Socio-demographic characteristics

  • The median age of prisoners was 34, with the age ranging from 18 to 78 years, majority (74.1%) were with the secondary education. Less than half (46.8%) of the inmates were married.
  • Median duration of imprisonment is 1.5 years years, ranging from 0.08 to 19 years.

Sexual behavior

  • Sexual practices among prisoners was not high (35.2%). However, mostly heterosexual contacts were being reported (95.3%), only 4 respondents reported having both heterosexual and homosexual contacts and only 1 inmate said it was homosexual contact.
  • As for the condom use during the last anal intercourse, 3 out of 5 respondents said it was used, and other reported not using condom due to the trust towards the partner.

Drug Use Behavior and Additional Risks

  • Slightly more than half of the respondents (52.2%) reported having used drugs in their lives. Out of those, who have ever used drugs, 87.9% reported use of injecting drugs and 68.8% – use of non-injecting drugs.
  • Only 10.3% of the respondents reported using non-injecting drugs during the last 12 months, and only 8 inmates reported having used injecting drugs. It is noteworthy that none of the inmates reported needle/syringe sharing during the last 12 months.
  • Additional risks related to HIV exposure were found to be also small. Almost one third of the prisoners (31.6%) reported having done tattoo while in prison. Only five prisoners reported using shared syringes for treatment purposes and 3% used razors that were used by the others. Alcohol use is extremely low in prisons – 3% reported using it during the last 12 months.

HIV knowledge and HIV testing practice

  • The majority of the respondents (91.4%) report that they have heard about HIV/AIDS.
  • Knowledge about HIV, measured by the Global AIDS Response Progress Report Indicator, was low – 23.3%. In general, level of knowledge on HIV has not changed from 2011 to 2015.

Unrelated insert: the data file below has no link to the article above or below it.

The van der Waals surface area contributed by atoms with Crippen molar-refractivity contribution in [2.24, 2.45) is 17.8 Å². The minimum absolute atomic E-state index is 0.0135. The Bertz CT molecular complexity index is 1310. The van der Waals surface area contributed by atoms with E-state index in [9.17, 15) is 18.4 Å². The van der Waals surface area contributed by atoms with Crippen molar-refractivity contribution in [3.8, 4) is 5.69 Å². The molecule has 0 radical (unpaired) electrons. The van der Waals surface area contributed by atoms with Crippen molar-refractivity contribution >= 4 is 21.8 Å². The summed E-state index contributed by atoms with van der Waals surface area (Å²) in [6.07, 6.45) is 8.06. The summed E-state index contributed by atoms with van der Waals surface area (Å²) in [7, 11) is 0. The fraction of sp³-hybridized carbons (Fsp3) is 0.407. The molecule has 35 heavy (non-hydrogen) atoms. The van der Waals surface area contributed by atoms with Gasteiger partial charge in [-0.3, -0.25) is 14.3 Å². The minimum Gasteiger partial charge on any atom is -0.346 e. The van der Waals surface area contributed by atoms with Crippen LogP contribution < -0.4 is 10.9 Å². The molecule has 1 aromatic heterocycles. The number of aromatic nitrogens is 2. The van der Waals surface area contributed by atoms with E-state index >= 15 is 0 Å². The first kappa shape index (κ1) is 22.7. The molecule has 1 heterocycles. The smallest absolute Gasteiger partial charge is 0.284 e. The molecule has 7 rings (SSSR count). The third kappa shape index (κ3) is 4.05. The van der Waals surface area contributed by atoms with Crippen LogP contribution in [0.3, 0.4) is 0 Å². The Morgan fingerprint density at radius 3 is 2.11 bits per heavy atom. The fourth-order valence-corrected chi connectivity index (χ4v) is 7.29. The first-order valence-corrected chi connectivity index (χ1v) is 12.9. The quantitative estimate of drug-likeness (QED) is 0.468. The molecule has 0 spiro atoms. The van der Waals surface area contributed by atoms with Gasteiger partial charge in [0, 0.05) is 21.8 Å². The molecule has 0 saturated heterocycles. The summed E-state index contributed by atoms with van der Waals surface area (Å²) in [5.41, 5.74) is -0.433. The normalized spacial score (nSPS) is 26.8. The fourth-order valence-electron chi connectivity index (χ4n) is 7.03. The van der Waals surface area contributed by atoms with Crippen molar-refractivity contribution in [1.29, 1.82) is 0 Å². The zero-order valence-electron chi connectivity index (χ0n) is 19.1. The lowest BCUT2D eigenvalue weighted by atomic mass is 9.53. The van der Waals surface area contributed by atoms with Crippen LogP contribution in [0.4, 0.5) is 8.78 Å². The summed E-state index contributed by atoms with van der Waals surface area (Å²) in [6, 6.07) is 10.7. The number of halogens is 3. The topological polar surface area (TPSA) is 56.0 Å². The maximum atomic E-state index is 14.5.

• HIV testing offer in prisons as well as uptake by the prisoners has increased, which demonstrated successfulness of the HTC cabinets established by the prevention programs within the penitentiary system.

Sexually Transmitted Infections (STI)

  • Awareness on STIs in general is high. Majority (91.0%) of the respondents have heard about STIs, knowledge or health-seeking behavior of the prisoners has not changed since 2012.


  • Prisoners have various sources of getting information on HIV and STIs, the most trustful of them being TV, booklets, NGO representatives as well as healthcare workers.
  • The study revealed statistically significant increase in the percentage of the respondents (25.2% in 2015 vs 18.3% in 2012, p<0.05) who were covered by preventive program.

HIV and Syphilis prevalence

  • The HIV prevalence found by the survey was 2%. In the previous survey the prevalence was 0.3%. However, this increase is statistically not significant.
  • Prevalence of syphilis was low. Comparison of syphilis prevalence with the data of 2012 survey demonstrated statistically significant decrease (p<0.001).

Full study report is available here.